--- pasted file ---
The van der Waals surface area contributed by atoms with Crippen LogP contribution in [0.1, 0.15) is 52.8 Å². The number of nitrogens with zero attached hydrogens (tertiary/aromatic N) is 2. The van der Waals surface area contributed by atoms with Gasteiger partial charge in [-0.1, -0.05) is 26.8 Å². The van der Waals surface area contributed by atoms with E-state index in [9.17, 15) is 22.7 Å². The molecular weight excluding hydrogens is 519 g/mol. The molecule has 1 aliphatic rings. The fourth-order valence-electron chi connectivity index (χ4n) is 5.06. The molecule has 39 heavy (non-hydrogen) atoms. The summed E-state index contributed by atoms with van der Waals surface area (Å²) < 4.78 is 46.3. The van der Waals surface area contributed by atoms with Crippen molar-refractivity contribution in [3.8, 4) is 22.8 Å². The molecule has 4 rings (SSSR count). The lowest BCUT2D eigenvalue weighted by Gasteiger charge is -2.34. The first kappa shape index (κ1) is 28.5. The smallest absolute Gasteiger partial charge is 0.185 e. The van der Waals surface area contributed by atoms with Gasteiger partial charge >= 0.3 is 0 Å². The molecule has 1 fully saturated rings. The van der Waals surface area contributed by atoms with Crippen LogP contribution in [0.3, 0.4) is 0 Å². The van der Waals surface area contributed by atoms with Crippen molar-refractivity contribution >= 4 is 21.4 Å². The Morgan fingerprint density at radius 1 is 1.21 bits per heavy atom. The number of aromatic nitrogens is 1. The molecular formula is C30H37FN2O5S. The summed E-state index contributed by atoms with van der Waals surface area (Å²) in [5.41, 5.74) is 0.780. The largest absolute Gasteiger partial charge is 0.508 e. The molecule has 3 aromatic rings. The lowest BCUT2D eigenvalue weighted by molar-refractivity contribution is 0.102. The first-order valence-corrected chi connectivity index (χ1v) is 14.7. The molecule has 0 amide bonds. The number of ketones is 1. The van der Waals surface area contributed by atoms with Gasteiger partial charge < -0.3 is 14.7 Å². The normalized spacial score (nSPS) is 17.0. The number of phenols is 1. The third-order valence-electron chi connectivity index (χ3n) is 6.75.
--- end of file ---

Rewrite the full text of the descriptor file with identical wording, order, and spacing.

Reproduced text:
The van der Waals surface area contributed by atoms with Crippen LogP contribution in [0.1, 0.15) is 52.8 Å². The number of nitrogens with zero attached hydrogens (tertiary/aromatic N) is 2. The van der Waals surface area contributed by atoms with Gasteiger partial charge in [-0.1, -0.05) is 26.8 Å². The van der Waals surface area contributed by atoms with E-state index in [9.17, 15) is 22.7 Å². The molecular weight excluding hydrogens is 519 g/mol. The molecule has 1 aliphatic rings. The fourth-order valence-electron chi connectivity index (χ4n) is 5.06. The molecule has 39 heavy (non-hydrogen) atoms. The summed E-state index contributed by atoms with van der Waals surface area (Å²) < 4.78 is 46.3. The van der Waals surface area contributed by atoms with Crippen molar-refractivity contribution in [3.8, 4) is 22.8 Å². The molecule has 4 rings (SSSR count). The lowest BCUT2D eigenvalue weighted by Gasteiger charge is -2.34. The first kappa shape index (κ1) is 28.5. The smallest absolute Gasteiger partial charge is 0.185 e. The van der Waals surface area contributed by atoms with Gasteiger partial charge >= 0.3 is 0 Å². The molecule has 1 fully saturated rings. The van der Waals surface area contributed by atoms with Crippen LogP contribution in [0.3, 0.4) is 0 Å². The van der Waals surface area contributed by atoms with Crippen molar-refractivity contribution >= 4 is 21.4 Å². The Morgan fingerprint density at radius 1 is 1.21 bits per heavy atom. The number of aromatic nitrogens is 1. The molecular formula is C30H37FN2O5S. The summed E-state index contributed by atoms with van der Waals surface area (Å²) in [5.41, 5.74) is 0.780. The largest absolute Gasteiger partial charge is 0.508 e. The molecule has 3 aromatic rings. The lowest BCUT2D eigenvalue weighted by molar-refractivity contribution is 0.102. The first-order valence-corrected chi connectivity index (χ1v) is 14.7. The molecule has 0 amide bonds. The number of ketones is 1. The van der Waals surface area contributed by atoms with Gasteiger partial charge < -0.3 is 14.7 Å². The normalized spacial score (nSPS) is 17.0. The number of phenols is 1. The third-order valence-electron chi connectivity index (χ3n) is 6.75.